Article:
Across the rest of the house, the other appliances are often way more modest. The most power-hungry device most people will want on during a power outage is a freezer or refrigerator, which will need around 700 to 750-watts of running power and a surge power of about 1200-watts or so. A lot of the other common devices often use not more than 1000-watts.

  • TV: 400-watts
  • Microwave: 800-watts
  • Coffee Maker: 800-watts
  • Toaster: 850-watts
  • Dishwasher: 300-watts
  • Dryer: 300-watts
  • Laptop: 300-watts
  • Washing Machine: 500-watts (with a surge power of 1400-watts)

What else will you need in your house? Lights can consume a lot of power if many are turned on for long periods of time. An incandescent bulb will draw around 60-watts, though LED ones will lower energy use by almost 80% to between 12 to 15-watts. If you’ve got a well pump or sump pump, then you’ll have to put that in your power budget as well. Each pump uses up to around 1000-watts of running power; however, their startup requirements can go well over that to between 2200 to 3000-watts.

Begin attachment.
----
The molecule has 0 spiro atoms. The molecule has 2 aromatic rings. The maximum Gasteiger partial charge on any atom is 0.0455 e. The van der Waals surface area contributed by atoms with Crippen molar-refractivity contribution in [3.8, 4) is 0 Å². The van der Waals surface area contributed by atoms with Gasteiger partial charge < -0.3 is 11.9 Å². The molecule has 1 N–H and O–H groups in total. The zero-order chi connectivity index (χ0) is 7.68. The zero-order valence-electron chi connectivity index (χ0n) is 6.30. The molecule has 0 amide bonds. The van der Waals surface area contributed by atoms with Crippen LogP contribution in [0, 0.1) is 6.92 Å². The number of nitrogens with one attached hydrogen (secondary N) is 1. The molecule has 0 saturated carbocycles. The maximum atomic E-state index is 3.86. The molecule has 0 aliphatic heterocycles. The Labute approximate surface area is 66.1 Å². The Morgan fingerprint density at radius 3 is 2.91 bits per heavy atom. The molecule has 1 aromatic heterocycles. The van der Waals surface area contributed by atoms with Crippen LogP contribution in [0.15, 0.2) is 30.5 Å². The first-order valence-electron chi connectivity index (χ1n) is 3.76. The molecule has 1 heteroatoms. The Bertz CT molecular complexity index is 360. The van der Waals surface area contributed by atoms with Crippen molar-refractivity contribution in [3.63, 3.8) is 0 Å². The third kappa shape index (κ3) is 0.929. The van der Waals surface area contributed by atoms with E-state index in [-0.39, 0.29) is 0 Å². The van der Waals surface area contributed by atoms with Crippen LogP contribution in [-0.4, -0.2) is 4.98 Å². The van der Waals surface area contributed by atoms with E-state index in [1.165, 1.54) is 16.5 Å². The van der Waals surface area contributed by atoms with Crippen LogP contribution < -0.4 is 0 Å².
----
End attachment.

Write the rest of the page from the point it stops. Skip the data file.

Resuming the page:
When all this is put together, let’s see whether a 7500-watt generator can supply your entire home with power. First, keep your lights, sump pump, and refrigerator running (which will consume around 2000-watts when they’re all up and running).

You can do the laundry (although you might not be able to have other appliances running while the dryer is on) as well as run the laptop and watch TV, all the while still consuming not more than 4000-watts. That extra energy that’s leftover can be used to run the window air conditioner or space heater (you’ve now switched to) so as to ensure your home has a comfortable temperature.

So, what we’re trying to say here is that a 7500-watt generator will power your house ALMOST as if you never lost power in the first place.

RELATED ARTICLE: BEST 7500-WATT GENERATOR

How Many Appliances Can a 7500 Watt Generator Power?